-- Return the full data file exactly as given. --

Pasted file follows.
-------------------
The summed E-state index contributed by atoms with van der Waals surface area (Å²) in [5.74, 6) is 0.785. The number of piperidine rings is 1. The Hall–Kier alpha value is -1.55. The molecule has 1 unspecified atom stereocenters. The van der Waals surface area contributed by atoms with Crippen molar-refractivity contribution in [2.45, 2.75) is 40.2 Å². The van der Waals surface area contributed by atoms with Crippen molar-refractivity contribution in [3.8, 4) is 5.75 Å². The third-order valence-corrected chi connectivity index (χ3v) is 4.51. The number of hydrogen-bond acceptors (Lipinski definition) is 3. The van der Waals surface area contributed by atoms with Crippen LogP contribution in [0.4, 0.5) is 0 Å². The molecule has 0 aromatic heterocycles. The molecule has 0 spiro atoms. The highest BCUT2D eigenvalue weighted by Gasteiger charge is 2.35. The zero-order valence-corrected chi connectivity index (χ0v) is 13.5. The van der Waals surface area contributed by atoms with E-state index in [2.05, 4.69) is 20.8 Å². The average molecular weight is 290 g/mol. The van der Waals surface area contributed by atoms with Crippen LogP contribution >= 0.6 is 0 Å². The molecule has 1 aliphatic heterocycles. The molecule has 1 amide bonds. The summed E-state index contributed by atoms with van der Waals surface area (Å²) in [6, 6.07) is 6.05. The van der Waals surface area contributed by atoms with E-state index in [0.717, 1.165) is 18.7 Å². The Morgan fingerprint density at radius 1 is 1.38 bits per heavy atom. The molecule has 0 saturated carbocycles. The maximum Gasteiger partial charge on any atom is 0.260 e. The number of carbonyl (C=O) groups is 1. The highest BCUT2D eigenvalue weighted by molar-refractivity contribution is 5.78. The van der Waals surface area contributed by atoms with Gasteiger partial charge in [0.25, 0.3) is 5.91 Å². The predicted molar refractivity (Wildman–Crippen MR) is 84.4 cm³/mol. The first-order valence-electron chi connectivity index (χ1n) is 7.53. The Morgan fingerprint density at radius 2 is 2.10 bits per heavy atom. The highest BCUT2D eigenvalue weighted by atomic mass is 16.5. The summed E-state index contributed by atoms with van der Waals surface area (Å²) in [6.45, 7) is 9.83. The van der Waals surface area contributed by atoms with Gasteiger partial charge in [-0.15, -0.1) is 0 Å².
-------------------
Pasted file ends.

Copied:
The summed E-state index contributed by atoms with van der Waals surface area (Å²) in [5.74, 6) is 0.785. The number of piperidine rings is 1. The Hall–Kier alpha value is -1.55. The molecule has 1 unspecified atom stereocenters. The van der Waals surface area contributed by atoms with Crippen molar-refractivity contribution in [2.45, 2.75) is 40.2 Å². The van der Waals surface area contributed by atoms with Crippen molar-refractivity contribution in [3.8, 4) is 5.75 Å². The third-order valence-corrected chi connectivity index (χ3v) is 4.51. The number of hydrogen-bond acceptors (Lipinski definition) is 3. The van der Waals surface area contributed by atoms with Crippen LogP contribution in [0.4, 0.5) is 0 Å². The molecule has 0 aromatic heterocycles. The molecule has 0 spiro atoms. The highest BCUT2D eigenvalue weighted by Gasteiger charge is 2.35. The zero-order valence-corrected chi connectivity index (χ0v) is 13.5. The van der Waals surface area contributed by atoms with E-state index in [2.05, 4.69) is 20.8 Å². The average molecular weight is 290 g/mol. The van der Waals surface area contributed by atoms with Crippen LogP contribution >= 0.6 is 0 Å². The molecule has 1 aliphatic heterocycles. The molecule has 1 amide bonds. The summed E-state index contributed by atoms with van der Waals surface area (Å²) in [6, 6.07) is 6.05. The van der Waals surface area contributed by atoms with E-state index in [0.717, 1.165) is 18.7 Å². The Morgan fingerprint density at radius 1 is 1.38 bits per heavy atom. The molecule has 0 saturated carbocycles. The maximum Gasteiger partial charge on any atom is 0.260 e. The number of carbonyl (C=O) groups is 1. The highest BCUT2D eigenvalue weighted by molar-refractivity contribution is 5.78. The van der Waals surface area contributed by atoms with Gasteiger partial charge in [0.25, 0.3) is 5.91 Å². The predicted molar refractivity (Wildman–Crippen MR) is 84.4 cm³/mol. The first-order valence-electron chi connectivity index (χ1n) is 7.53. The Morgan fingerprint density at radius 2 is 2.10 bits per heavy atom. The highest BCUT2D eigenvalue weighted by atomic mass is 16.5. The summed E-state index contributed by atoms with van der Waals surface area (Å²) in [6.45, 7) is 9.83. The van der Waals surface area contributed by atoms with Gasteiger partial charge in [-0.15, -0.1) is 0 Å².